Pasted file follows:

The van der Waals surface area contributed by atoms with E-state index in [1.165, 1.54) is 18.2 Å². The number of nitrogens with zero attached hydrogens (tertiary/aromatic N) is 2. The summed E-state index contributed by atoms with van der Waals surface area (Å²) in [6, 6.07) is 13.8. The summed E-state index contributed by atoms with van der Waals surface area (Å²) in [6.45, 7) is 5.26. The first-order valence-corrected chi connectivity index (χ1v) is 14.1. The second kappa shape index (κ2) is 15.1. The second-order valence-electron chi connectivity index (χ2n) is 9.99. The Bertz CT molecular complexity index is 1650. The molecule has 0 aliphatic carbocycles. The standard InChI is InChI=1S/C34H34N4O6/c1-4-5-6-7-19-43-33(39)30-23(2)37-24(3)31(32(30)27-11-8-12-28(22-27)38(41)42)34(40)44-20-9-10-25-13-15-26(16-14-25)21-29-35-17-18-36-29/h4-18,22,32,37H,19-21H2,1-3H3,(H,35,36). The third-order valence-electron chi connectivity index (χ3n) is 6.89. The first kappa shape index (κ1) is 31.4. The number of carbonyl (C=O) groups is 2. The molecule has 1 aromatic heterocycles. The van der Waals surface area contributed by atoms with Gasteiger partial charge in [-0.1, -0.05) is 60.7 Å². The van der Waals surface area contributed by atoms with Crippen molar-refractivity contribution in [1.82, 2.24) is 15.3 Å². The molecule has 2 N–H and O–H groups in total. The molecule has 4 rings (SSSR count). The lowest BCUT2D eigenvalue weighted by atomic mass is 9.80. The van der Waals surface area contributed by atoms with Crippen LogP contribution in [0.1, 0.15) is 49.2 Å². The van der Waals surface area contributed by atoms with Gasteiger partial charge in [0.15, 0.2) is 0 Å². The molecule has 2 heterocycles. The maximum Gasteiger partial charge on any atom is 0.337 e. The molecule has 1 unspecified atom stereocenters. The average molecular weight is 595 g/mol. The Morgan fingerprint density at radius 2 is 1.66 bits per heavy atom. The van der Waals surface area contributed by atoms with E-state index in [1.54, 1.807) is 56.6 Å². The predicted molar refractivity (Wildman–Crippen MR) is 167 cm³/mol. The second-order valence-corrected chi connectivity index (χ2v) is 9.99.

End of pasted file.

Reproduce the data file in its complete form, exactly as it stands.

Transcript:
The van der Waals surface area contributed by atoms with E-state index in [1.165, 1.54) is 18.2 Å². The number of nitrogens with zero attached hydrogens (tertiary/aromatic N) is 2. The summed E-state index contributed by atoms with van der Waals surface area (Å²) in [6, 6.07) is 13.8. The summed E-state index contributed by atoms with van der Waals surface area (Å²) in [6.45, 7) is 5.26. The first-order valence-corrected chi connectivity index (χ1v) is 14.1. The second kappa shape index (κ2) is 15.1. The second-order valence-electron chi connectivity index (χ2n) is 9.99. The Bertz CT molecular complexity index is 1650. The molecule has 0 aliphatic carbocycles. The standard InChI is InChI=1S/C34H34N4O6/c1-4-5-6-7-19-43-33(39)30-23(2)37-24(3)31(32(30)27-11-8-12-28(22-27)38(41)42)34(40)44-20-9-10-25-13-15-26(16-14-25)21-29-35-17-18-36-29/h4-18,22,32,37H,19-21H2,1-3H3,(H,35,36). The third-order valence-electron chi connectivity index (χ3n) is 6.89. The first kappa shape index (κ1) is 31.4. The number of carbonyl (C=O) groups is 2. The molecule has 1 aromatic heterocycles. The van der Waals surface area contributed by atoms with Gasteiger partial charge in [-0.1, -0.05) is 60.7 Å². The van der Waals surface area contributed by atoms with Crippen molar-refractivity contribution in [1.82, 2.24) is 15.3 Å². The molecule has 2 N–H and O–H groups in total. The molecule has 4 rings (SSSR count). The lowest BCUT2D eigenvalue weighted by atomic mass is 9.80. The van der Waals surface area contributed by atoms with Crippen LogP contribution in [0.1, 0.15) is 49.2 Å². The van der Waals surface area contributed by atoms with Gasteiger partial charge in [0.15, 0.2) is 0 Å². The molecule has 2 heterocycles. The maximum Gasteiger partial charge on any atom is 0.337 e. The molecule has 1 unspecified atom stereocenters. The average molecular weight is 595 g/mol. The Morgan fingerprint density at radius 2 is 1.66 bits per heavy atom. The van der Waals surface area contributed by atoms with E-state index in [1.54, 1.807) is 56.6 Å². The predicted molar refractivity (Wildman–Crippen MR) is 167 cm³/mol. The second-order valence-corrected chi connectivity index (χ2v) is 9.99.